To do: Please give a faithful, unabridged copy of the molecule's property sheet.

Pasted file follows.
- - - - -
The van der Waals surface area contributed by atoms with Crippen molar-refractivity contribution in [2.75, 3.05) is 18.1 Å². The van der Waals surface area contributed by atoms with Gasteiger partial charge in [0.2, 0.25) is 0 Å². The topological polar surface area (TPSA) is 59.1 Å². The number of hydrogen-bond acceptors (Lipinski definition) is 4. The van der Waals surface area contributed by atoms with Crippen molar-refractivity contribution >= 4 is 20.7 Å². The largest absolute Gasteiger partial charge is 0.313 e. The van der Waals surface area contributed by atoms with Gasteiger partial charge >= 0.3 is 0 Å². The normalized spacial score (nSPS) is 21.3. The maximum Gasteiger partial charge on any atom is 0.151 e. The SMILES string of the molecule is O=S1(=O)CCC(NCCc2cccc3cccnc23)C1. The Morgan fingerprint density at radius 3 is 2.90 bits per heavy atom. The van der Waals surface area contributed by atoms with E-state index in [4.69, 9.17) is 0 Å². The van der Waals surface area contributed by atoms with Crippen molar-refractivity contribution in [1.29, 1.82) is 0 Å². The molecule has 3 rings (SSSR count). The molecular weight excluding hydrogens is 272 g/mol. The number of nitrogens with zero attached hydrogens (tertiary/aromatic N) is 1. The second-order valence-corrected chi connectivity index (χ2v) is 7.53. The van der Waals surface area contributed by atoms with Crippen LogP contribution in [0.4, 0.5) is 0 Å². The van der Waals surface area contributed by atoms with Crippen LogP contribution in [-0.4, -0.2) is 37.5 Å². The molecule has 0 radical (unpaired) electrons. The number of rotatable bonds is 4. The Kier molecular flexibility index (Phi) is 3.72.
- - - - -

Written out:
The van der Waals surface area contributed by atoms with Crippen molar-refractivity contribution in [2.75, 3.05) is 18.1 Å². The van der Waals surface area contributed by atoms with Gasteiger partial charge in [0.2, 0.25) is 0 Å². The topological polar surface area (TPSA) is 59.1 Å². The number of hydrogen-bond acceptors (Lipinski definition) is 4. The van der Waals surface area contributed by atoms with Crippen molar-refractivity contribution >= 4 is 20.7 Å². The largest absolute Gasteiger partial charge is 0.313 e. The van der Waals surface area contributed by atoms with Gasteiger partial charge >= 0.3 is 0 Å². The normalized spacial score (nSPS) is 21.3. The maximum Gasteiger partial charge on any atom is 0.151 e. The SMILES string of the molecule is O=S1(=O)CCC(NCCc2cccc3cccnc23)C1. The Morgan fingerprint density at radius 3 is 2.90 bits per heavy atom. The van der Waals surface area contributed by atoms with E-state index in [4.69, 9.17) is 0 Å². The van der Waals surface area contributed by atoms with Crippen molar-refractivity contribution in [1.29, 1.82) is 0 Å². The molecule has 3 rings (SSSR count). The molecular weight excluding hydrogens is 272 g/mol. The number of nitrogens with zero attached hydrogens (tertiary/aromatic N) is 1. The second-order valence-corrected chi connectivity index (χ2v) is 7.53. The van der Waals surface area contributed by atoms with Crippen LogP contribution in [0.4, 0.5) is 0 Å². The van der Waals surface area contributed by atoms with Crippen LogP contribution in [-0.4, -0.2) is 37.5 Å². The molecule has 0 radical (unpaired) electrons. The number of rotatable bonds is 4. The Kier molecular flexibility index (Phi) is 3.72.